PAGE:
Darkness at the break of noonArguably "It's Alright, Ma" is the best written Bob Dylan song. It was written in 1964, covered by Roger McGuinn on the soundtrack for the 1969 movie Easy Rider and performed regularly by Dylan and The Band on the 1974 tour during the Watergate scandal. The song is 20 stanzas long, and the rhyming, imagery and emotional depth are unparalleled. It is dark in content -- a message from the mid-1960s, shedding light on society's flaws. The song starts with an apocalyptic tone, which was not only a recurring Dylan theme early in his work but it was also a sign of the times. The body of the song deals with the remorseless working of things -- that whatever is wrong can't be stopped. No doctrinaire optimism will turn the ship around by itself. In the fifth stanza, Dylan relates how the actions of powerful people impacts us all.
Shadows even the silver spoon
The handmade blade, the child's balloon
Eclipses both the sun and moon
To understand you know too soon
There is no sense in trying.... Old lady judges watch people in pairs
Limited in sex, they dare
To push fake morals, insult and stare
While money doesn't talk, it swears
Obscenity, who really cares
Propaganda, all is phony -- Bob Dylan, " It's Alright, Ma (I'm Only Bleeding)"
As some warn victory, some downfallIn the first line below, Dylan sings that if you've read enough history and/or have been a keen enough observer of human nature, you kind of learn what to expect. The second line might be a warning to watch out for people's partisan political agendas.
Private reasons great or small
Can be seen in the eyes of those that call
To make all that should be killed to crawl
While others say don't hate nothing at all
An' though the rules of the road have been lodgedHe dishes it out to both optimists and pessimists and their partisanship hang-ups. Later, in the reference to the president of the United States, the minstrel reminds us that even the most powerful are fallible. "Although the masters make the rules/For the wise men and the fools" points to the anger and disdain that Dylan has for policymakers. And "he not busy being born is busy dying," used by President Carter in his 1976 acceptance speech for the Democratic Presidential nomination and also by Al Gore, means that powerful people will be judged. Toward the end of "It's Alright, Ma" Dylan submits that a life unexamined is an empty vessel and is not worth living. Below is how I see Bob Dylan's message in the song and its application to the investment business:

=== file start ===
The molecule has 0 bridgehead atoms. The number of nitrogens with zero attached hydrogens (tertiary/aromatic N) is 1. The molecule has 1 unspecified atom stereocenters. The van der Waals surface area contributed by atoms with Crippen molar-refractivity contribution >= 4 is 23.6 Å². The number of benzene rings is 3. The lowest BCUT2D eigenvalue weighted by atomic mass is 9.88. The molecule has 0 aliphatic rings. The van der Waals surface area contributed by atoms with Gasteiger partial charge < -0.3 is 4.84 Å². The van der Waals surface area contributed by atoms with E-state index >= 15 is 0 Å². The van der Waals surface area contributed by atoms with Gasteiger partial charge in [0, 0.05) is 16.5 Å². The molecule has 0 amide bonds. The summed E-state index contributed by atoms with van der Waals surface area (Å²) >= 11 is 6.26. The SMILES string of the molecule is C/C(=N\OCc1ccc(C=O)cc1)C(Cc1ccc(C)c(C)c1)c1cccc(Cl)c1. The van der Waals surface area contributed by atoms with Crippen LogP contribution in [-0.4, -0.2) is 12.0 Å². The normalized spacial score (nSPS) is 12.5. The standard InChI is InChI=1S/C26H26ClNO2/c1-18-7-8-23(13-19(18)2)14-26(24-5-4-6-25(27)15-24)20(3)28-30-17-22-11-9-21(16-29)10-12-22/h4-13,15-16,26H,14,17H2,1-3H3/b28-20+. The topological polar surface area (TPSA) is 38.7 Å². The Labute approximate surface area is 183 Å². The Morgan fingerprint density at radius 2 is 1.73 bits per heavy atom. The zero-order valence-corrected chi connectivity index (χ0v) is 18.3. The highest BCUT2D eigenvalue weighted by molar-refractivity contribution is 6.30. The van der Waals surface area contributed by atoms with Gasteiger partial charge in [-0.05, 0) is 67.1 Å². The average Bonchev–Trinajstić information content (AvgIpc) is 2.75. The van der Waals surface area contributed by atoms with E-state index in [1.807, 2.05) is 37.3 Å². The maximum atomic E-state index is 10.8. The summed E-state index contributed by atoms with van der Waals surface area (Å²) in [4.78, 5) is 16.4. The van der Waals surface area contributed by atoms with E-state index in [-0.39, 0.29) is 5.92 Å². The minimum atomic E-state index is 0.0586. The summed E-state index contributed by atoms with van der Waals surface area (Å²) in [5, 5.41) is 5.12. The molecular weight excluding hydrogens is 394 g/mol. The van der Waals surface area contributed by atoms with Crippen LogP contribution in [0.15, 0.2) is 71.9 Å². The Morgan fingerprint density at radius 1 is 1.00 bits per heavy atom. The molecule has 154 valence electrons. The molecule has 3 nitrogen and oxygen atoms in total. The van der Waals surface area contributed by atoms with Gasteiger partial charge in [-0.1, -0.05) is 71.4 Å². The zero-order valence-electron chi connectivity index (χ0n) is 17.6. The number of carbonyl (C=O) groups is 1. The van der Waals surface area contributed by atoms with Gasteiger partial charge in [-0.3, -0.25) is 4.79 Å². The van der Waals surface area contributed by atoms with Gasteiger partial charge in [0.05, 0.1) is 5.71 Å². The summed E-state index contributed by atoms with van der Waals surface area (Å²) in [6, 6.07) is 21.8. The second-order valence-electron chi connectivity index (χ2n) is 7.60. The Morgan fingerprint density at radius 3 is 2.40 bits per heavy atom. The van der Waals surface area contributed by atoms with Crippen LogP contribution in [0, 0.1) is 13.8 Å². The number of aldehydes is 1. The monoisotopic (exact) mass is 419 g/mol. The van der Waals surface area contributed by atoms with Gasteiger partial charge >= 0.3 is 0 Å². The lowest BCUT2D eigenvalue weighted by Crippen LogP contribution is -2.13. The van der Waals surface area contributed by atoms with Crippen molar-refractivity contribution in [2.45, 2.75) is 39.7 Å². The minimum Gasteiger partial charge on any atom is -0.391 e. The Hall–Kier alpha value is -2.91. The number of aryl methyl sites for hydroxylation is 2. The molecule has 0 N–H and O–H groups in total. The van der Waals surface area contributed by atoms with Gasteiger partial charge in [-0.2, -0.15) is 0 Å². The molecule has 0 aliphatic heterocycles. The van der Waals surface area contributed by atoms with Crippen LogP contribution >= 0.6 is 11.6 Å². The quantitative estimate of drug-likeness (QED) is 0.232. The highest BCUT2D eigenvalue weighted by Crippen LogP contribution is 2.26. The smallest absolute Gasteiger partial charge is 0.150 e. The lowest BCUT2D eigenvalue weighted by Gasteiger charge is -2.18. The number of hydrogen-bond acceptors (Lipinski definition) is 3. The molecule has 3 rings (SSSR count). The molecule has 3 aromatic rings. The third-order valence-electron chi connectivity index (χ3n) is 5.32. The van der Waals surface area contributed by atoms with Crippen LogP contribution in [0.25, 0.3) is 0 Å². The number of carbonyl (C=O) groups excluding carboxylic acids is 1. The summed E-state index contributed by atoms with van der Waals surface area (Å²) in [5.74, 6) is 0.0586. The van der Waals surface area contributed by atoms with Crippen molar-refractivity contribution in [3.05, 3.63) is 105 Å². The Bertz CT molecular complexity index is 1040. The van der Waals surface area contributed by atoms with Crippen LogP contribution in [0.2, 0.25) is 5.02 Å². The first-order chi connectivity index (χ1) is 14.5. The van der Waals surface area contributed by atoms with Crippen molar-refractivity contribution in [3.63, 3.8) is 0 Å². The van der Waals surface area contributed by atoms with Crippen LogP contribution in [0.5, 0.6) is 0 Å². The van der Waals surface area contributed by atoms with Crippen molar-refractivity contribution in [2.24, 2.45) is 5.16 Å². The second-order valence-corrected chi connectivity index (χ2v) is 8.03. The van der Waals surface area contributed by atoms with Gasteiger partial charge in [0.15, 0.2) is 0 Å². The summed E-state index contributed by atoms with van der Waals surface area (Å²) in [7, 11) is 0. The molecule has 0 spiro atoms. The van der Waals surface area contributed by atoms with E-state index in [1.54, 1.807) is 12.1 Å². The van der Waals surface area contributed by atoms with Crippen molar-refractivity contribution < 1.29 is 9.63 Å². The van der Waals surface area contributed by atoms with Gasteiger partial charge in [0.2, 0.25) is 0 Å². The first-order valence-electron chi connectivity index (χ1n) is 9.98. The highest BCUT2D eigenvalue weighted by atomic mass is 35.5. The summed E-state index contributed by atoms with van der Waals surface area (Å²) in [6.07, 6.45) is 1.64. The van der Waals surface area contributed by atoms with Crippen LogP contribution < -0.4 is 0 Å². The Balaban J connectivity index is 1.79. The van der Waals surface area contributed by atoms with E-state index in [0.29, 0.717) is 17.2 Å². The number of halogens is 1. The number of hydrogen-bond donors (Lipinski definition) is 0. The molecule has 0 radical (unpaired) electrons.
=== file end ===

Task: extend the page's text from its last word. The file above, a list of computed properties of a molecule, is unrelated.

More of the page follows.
It's only people's games that you got to dodge
And it's alright, Ma, I can make it
- Read enough history, Dylan relates, and you can learn what to expect in the future. (History and markets rhyme.) The song matches the massive importance we place upon our past and the events that have led us to where we are today and where we might be going into the future.
- Money has great influence, though sometimes its impact is perverse. Think of quantitative easing's impact on markets, the growing schism between the haves and have-nots, and the threat of screwflation that poses risks ahead. (Note: The Fed's legacy of Ben Bernanke might be judged harshly in the fullness of time.)
- The song does not express optimism in the possibility of political solutions. Think of our inert and partisan leaders in Washington and their unwillingness to address our cyclical and structural fiscal problems.
- We are all being fed a false picture of reality in terms of economic growth and corporate profit prospects. Think of the gap between rising P/E ratios and the lowly 10-year U.S. note yield.
- We shouldn't live our investment lives with our heads down and our eyes closed. The investment masses are sometimes ignorant of the fate that awaits them. Think of being a contrarian.
- As Socrates wrote, "the life which is unexamined is not worth living." Investors who don't have a zest for knowledge are doomed to poor investment returns. If you invest without the ambition to garner as much information as possible, you will not likely succeed... "you'd just be one more/Person crying."
While one who sings with his tongue on fire
Gargles in the rat race choir
Bent out of shape from society's pliers
Cares not to come up any higher
But rather get you down in the hole
That he's in
This column originally appeared on Real Money Pro at 8:41 a.m. EDT on April 23.